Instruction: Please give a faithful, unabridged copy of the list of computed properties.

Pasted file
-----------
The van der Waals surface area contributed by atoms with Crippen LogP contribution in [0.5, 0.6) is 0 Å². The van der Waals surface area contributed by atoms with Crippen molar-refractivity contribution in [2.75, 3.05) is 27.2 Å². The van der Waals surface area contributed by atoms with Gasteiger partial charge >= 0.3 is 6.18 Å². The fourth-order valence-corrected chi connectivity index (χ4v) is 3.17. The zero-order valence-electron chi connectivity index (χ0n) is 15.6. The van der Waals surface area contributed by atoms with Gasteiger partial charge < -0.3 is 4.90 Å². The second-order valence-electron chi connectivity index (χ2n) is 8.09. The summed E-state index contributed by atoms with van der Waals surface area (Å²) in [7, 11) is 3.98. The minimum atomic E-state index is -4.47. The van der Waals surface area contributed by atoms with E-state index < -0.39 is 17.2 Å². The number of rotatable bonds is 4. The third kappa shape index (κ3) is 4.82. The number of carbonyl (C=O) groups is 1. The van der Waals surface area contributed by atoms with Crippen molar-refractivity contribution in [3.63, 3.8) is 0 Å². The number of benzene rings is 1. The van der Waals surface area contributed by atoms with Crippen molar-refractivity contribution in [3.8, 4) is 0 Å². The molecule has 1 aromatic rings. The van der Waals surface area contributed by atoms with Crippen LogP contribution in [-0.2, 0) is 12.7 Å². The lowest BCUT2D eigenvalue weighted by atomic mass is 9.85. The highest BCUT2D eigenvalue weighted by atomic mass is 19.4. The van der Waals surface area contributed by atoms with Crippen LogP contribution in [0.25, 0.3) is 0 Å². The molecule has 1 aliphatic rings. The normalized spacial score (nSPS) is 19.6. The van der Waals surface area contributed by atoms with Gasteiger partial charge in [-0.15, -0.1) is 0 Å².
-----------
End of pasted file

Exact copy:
The van der Waals surface area contributed by atoms with Crippen LogP contribution in [0.5, 0.6) is 0 Å². The van der Waals surface area contributed by atoms with Crippen molar-refractivity contribution in [2.75, 3.05) is 27.2 Å². The van der Waals surface area contributed by atoms with Gasteiger partial charge >= 0.3 is 6.18 Å². The fourth-order valence-corrected chi connectivity index (χ4v) is 3.17. The zero-order valence-electron chi connectivity index (χ0n) is 15.6. The van der Waals surface area contributed by atoms with Gasteiger partial charge < -0.3 is 4.90 Å². The second-order valence-electron chi connectivity index (χ2n) is 8.09. The summed E-state index contributed by atoms with van der Waals surface area (Å²) in [7, 11) is 3.98. The minimum atomic E-state index is -4.47. The van der Waals surface area contributed by atoms with E-state index < -0.39 is 17.2 Å². The number of rotatable bonds is 4. The third kappa shape index (κ3) is 4.82. The number of carbonyl (C=O) groups is 1. The van der Waals surface area contributed by atoms with Crippen molar-refractivity contribution in [3.63, 3.8) is 0 Å². The number of benzene rings is 1. The van der Waals surface area contributed by atoms with Crippen molar-refractivity contribution in [3.8, 4) is 0 Å². The molecule has 1 aromatic rings. The van der Waals surface area contributed by atoms with Crippen LogP contribution in [-0.2, 0) is 12.7 Å². The lowest BCUT2D eigenvalue weighted by atomic mass is 9.85. The highest BCUT2D eigenvalue weighted by atomic mass is 19.4. The van der Waals surface area contributed by atoms with Crippen LogP contribution in [0.25, 0.3) is 0 Å². The molecule has 1 aliphatic rings. The normalized spacial score (nSPS) is 19.6. The van der Waals surface area contributed by atoms with Gasteiger partial charge in [-0.15, -0.1) is 0 Å².